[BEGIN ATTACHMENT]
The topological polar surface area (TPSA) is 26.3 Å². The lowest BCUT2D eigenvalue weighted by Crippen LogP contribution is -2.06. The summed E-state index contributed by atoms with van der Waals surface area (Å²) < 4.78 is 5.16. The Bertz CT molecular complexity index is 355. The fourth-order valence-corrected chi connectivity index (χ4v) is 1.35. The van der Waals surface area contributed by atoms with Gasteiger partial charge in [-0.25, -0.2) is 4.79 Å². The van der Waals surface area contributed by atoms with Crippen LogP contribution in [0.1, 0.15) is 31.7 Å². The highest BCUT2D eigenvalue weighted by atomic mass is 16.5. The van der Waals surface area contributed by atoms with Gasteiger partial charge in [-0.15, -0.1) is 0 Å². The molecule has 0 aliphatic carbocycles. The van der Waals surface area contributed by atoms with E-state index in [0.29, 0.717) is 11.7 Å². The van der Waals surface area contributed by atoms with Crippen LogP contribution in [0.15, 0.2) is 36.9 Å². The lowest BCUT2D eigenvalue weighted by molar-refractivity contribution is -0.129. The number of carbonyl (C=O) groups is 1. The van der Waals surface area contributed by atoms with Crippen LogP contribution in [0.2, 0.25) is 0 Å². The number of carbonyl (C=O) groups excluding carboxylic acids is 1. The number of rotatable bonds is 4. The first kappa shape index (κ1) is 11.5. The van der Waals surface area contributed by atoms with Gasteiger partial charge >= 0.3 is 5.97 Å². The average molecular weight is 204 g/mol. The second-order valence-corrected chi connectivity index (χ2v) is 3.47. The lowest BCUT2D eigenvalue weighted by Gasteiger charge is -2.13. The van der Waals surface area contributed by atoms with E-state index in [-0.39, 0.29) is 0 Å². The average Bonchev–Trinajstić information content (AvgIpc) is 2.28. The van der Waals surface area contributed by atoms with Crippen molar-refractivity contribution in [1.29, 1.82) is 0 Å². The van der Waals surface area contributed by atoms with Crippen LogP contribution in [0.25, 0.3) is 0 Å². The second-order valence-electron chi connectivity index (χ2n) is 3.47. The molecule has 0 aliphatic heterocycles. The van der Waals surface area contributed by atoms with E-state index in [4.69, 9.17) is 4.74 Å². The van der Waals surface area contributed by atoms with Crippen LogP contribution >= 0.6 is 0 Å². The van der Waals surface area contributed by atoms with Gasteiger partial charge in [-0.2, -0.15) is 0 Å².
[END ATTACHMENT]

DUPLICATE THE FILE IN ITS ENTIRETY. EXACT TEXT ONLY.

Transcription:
The topological polar surface area (TPSA) is 26.3 Å². The lowest BCUT2D eigenvalue weighted by Crippen LogP contribution is -2.06. The summed E-state index contributed by atoms with van der Waals surface area (Å²) < 4.78 is 5.16. The Bertz CT molecular complexity index is 355. The fourth-order valence-corrected chi connectivity index (χ4v) is 1.35. The van der Waals surface area contributed by atoms with Gasteiger partial charge in [-0.25, -0.2) is 4.79 Å². The van der Waals surface area contributed by atoms with Crippen LogP contribution in [0.1, 0.15) is 31.7 Å². The highest BCUT2D eigenvalue weighted by atomic mass is 16.5. The van der Waals surface area contributed by atoms with Gasteiger partial charge in [-0.15, -0.1) is 0 Å². The molecule has 0 aliphatic carbocycles. The van der Waals surface area contributed by atoms with E-state index in [0.29, 0.717) is 11.7 Å². The van der Waals surface area contributed by atoms with Crippen LogP contribution in [0.15, 0.2) is 36.9 Å². The lowest BCUT2D eigenvalue weighted by molar-refractivity contribution is -0.129. The number of carbonyl (C=O) groups is 1. The van der Waals surface area contributed by atoms with Crippen LogP contribution in [0.2, 0.25) is 0 Å². The number of carbonyl (C=O) groups excluding carboxylic acids is 1. The number of rotatable bonds is 4. The first kappa shape index (κ1) is 11.5. The van der Waals surface area contributed by atoms with Gasteiger partial charge >= 0.3 is 5.97 Å². The average molecular weight is 204 g/mol. The second-order valence-corrected chi connectivity index (χ2v) is 3.47. The lowest BCUT2D eigenvalue weighted by Gasteiger charge is -2.13. The van der Waals surface area contributed by atoms with E-state index in [-0.39, 0.29) is 0 Å². The average Bonchev–Trinajstić information content (AvgIpc) is 2.28. The van der Waals surface area contributed by atoms with Crippen molar-refractivity contribution in [1.29, 1.82) is 0 Å². The van der Waals surface area contributed by atoms with Crippen LogP contribution in [0.25, 0.3) is 0 Å². The second-order valence-electron chi connectivity index (χ2n) is 3.47. The molecule has 0 aliphatic heterocycles. The van der Waals surface area contributed by atoms with E-state index in [4.69, 9.17) is 4.74 Å². The van der Waals surface area contributed by atoms with Crippen LogP contribution >= 0.6 is 0 Å². The van der Waals surface area contributed by atoms with Gasteiger partial charge in [-0.2, -0.15) is 0 Å².